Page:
We need to improve livestock efficiency to enhance sustainability has been the mantra promoted by most experts. However, this approach has not considered that animals (and people) are ‘holobionts’ and come together with billions of micro-organisms. (Wikipedia: A holobiont is an assemblage of a host and the many other species living in or around it, which together form a discrete ecological unit.) Efficiency applied to biological organisms breeds pandemics, so we need to diversify, disperse and decentralize livestock keeping, if we want to prevent a repeat of the current crisis. For this we need to take guidance from the pastoralist playbook, suggests LPP’s Ilse Köhler-Rollefson in this article: firstname.lastname@example.org/prescription-for-a-healthy-and-resilient-post-corona-livestock-sector-ad495c182f96
Pastoralism is absolutely a worldwide phenomenon, but it takes different guises and has variable significance in individual countries. This is one of the reasons why nobody knows how many pastoralists there are in the world. There is no uniform definition and countries do not collect data on how many of their livestock are kept in pastoralist systems. In a project supported by Misereor, LPP has contracted country studies to experts in three countries (Arhentinia, Germany, and Kenya/Uganda) to look into developing a unified methodology. Currently we are at the stage of discussing the country reports in weekly Zoom meetings.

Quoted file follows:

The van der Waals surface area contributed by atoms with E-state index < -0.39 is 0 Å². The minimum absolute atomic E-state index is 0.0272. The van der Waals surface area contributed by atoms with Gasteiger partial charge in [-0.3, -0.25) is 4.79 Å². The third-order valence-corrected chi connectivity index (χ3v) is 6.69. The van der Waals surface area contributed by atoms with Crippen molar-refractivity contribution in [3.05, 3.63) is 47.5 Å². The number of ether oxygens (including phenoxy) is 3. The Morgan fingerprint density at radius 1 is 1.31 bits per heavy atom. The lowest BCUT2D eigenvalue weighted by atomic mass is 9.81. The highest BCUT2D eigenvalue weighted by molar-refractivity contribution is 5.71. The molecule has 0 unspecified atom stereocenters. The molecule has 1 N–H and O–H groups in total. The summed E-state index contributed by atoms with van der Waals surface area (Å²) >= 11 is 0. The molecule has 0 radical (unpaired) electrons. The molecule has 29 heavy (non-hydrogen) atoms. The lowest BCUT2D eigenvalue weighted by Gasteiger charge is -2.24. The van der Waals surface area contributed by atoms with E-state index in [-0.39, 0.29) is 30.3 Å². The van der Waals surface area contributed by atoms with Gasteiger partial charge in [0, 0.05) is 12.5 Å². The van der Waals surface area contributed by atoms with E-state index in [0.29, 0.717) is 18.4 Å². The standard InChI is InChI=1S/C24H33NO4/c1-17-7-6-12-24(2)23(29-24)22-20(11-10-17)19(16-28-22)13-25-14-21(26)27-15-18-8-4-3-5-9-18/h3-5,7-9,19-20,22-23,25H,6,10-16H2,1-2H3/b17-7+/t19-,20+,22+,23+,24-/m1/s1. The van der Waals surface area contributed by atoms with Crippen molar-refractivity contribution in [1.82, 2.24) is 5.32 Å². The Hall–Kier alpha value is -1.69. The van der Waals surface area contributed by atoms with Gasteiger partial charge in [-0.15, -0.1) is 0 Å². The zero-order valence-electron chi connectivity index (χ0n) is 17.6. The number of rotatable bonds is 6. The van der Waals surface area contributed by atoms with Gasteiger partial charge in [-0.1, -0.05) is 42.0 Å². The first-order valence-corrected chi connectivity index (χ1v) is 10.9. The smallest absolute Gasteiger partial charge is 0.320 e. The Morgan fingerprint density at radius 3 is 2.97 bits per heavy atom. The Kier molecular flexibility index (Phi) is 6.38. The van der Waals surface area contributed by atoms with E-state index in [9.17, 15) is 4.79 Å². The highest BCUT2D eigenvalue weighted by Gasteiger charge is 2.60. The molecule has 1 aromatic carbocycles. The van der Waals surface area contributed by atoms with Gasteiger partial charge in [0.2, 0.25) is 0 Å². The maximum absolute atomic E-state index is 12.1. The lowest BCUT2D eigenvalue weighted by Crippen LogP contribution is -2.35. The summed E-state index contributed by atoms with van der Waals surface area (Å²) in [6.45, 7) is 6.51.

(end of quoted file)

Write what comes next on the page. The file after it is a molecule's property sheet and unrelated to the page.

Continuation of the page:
We are happy to announce the Project Workshop “Counting Pastoralists” that will take place from 1st until 4th September in Sadri (India) at LPPS Campus.
As there are no dependable statistics on the number of people depending on pastoralism, beyond very vague estimates, in 2016, LPP, in collaboration with partners of the Indian Rainfed Livestock Network (RLN) developed a new methodology for arriving at more accurate data which takes livestock populations, local knowledge/ground truthing and national level statistics on household sizes and animal holdings into account.
Content of the workshop is to test and improve the methodology to count/estimate the size of pastoralist populations and their economic contribution. The participants of the workshop are a team of experts on pastoralist communities from different countries (Argentina, Kenia, India and Germany) who will discuss and exchange their experiences with different methods approaches.